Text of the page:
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By ROSE WILLIAMS vrw001@latech

By ROSE WILLIAMS

vrw001@latech.edu

 

Cadets of the Air Force ROTC hosted a 24-hour vigil at 9 a.m. Friday at the Ruston Civic Center and Student Center in honor of troops who are current or former prisoners of war or those missing in action.

The POW/MIA vigil is re-enacted yearly and consists of one student portraying a guard and one portraying a prisoner.

“It is absolutely important to have the vigil because it shows the troops they are not forgotten,” Captain Harriet Hairston, an education officer for ROTC, said. “It also lets the community know people are still making sacrifices.”

This year’s vigil started at the Ruston Civic Center, located at 401 N Trenton St. Due to bad weather, the vigil was moved to the Student Center, Main Floor.

“More people [could] see us now that it was in the Student Center,” Cadet Justin Billot, a sophomore psychology major, said.

Billot said each shift lasts for an hour, and both guard and prisoner are not allowed to speak during this time. All participants are volunteers, and cadets are highly encouraged to volunteer.

“More structured cadets are more likely to be the guards,” Billot said. “Prisoners are mainly portrayed by cadets [who are] more laid back; however, [it] can get tiresome sitting in a prison, and somewhat claustrophobic.”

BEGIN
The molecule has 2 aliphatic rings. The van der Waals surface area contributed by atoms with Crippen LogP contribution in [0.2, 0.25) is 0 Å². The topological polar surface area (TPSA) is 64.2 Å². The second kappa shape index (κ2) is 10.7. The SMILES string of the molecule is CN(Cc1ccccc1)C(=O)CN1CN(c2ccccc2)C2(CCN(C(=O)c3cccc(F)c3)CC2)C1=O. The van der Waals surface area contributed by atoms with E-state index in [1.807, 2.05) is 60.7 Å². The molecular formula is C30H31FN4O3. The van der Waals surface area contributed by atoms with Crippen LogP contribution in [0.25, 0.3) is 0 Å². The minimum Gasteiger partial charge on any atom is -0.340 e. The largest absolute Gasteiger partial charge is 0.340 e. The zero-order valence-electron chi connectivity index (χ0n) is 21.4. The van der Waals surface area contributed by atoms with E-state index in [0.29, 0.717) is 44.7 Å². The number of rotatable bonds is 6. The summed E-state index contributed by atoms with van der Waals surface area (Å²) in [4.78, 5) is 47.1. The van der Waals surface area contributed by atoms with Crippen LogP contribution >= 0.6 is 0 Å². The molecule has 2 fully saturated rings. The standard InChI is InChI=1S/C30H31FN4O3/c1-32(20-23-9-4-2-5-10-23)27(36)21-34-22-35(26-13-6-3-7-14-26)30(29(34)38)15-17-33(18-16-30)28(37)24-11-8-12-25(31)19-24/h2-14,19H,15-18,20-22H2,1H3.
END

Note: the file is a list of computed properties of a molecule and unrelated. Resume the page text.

This is a great way to commemorate POW/MIAs in Iraq and previous wars, Billot said. Non-ROTC members showed support for troops as well.

Holly Talley, president of Silver Wings and a junior political science major, said she shows support for POW/MIAs by passing out yellow ribbons.

Talley said Silver Wings is a civilian service organization that supports the ROTC cadets at Tech and troops in general.

“The yellow ribbons are symbolic to showing support for our troops,” Talley said. “It is a small token to be worn on shirts.”

Not only do students feel the vigil is significant in showing support for troops, but the ROTC educators are proud of the remembrances.

“I like that we have the vigil at Tech and hope to have more ways to honor the troops,“ Hainston said.

Hairston said honoring troops who are POW/MIA is important t.

“I have never personally known someone who has been a [POW/MIA], but my dad fought in the Vietnam War, Desert Storm and Panama,” Hairston said.

She said a Vietnam veteran, Ernest Stevens, spoke at a ceremony at 10 a.m. Saturday after the 24-hour vigil concluded.

Hairston said it was an honor to have Stevens, the founder and curator for the Louisiana Military Museum, as the guest speaker for the ceremony.

Stevens was in the Marines for four years and is a Vietnam veteran, Hairston said.

Hairston said, “With the war still going on, people need to know to support the many POW/MIA troops.”


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